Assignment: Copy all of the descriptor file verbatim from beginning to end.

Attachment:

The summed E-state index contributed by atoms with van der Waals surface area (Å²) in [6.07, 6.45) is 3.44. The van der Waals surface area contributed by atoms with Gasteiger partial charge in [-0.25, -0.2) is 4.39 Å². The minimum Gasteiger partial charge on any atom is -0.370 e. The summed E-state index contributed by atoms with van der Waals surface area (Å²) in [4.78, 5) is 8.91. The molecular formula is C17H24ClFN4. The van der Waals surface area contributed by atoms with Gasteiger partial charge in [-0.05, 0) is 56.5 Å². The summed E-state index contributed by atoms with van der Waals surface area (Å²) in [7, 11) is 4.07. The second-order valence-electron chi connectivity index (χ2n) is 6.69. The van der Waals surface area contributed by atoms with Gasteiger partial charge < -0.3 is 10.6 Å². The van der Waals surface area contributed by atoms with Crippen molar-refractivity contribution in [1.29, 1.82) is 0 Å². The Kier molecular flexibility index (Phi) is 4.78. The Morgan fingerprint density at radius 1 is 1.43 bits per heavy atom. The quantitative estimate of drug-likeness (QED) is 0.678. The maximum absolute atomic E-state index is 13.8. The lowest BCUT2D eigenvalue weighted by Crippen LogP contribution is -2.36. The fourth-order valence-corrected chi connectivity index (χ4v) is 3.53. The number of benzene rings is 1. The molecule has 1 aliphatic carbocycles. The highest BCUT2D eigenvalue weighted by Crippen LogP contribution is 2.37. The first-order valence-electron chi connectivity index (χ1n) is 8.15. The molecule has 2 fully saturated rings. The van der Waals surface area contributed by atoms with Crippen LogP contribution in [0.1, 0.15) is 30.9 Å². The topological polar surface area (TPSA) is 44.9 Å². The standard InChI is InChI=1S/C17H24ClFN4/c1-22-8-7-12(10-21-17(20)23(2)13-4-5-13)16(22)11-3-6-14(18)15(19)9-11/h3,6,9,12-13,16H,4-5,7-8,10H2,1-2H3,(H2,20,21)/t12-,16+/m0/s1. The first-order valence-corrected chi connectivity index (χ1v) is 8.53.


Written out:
The summed E-state index contributed by atoms with van der Waals surface area (Å²) in [6.07, 6.45) is 3.44. The van der Waals surface area contributed by atoms with Gasteiger partial charge in [-0.25, -0.2) is 4.39 Å². The minimum Gasteiger partial charge on any atom is -0.370 e. The summed E-state index contributed by atoms with van der Waals surface area (Å²) in [4.78, 5) is 8.91. The molecular formula is C17H24ClFN4. The van der Waals surface area contributed by atoms with Gasteiger partial charge in [-0.05, 0) is 56.5 Å². The summed E-state index contributed by atoms with van der Waals surface area (Å²) in [7, 11) is 4.07. The second-order valence-electron chi connectivity index (χ2n) is 6.69. The van der Waals surface area contributed by atoms with Gasteiger partial charge < -0.3 is 10.6 Å². The van der Waals surface area contributed by atoms with Crippen molar-refractivity contribution in [1.29, 1.82) is 0 Å². The Kier molecular flexibility index (Phi) is 4.78. The Morgan fingerprint density at radius 1 is 1.43 bits per heavy atom. The quantitative estimate of drug-likeness (QED) is 0.678. The maximum absolute atomic E-state index is 13.8. The lowest BCUT2D eigenvalue weighted by Crippen LogP contribution is -2.36. The fourth-order valence-corrected chi connectivity index (χ4v) is 3.53. The number of benzene rings is 1. The molecule has 1 aliphatic carbocycles. The highest BCUT2D eigenvalue weighted by Crippen LogP contribution is 2.37. The first-order valence-electron chi connectivity index (χ1n) is 8.15. The molecule has 2 fully saturated rings. The van der Waals surface area contributed by atoms with Crippen LogP contribution in [0.1, 0.15) is 30.9 Å². The topological polar surface area (TPSA) is 44.9 Å². The standard InChI is InChI=1S/C17H24ClFN4/c1-22-8-7-12(10-21-17(20)23(2)13-4-5-13)16(22)11-3-6-14(18)15(19)9-11/h3,6,9,12-13,16H,4-5,7-8,10H2,1-2H3,(H2,20,21)/t12-,16+/m0/s1. The first-order valence-corrected chi connectivity index (χ1v) is 8.53.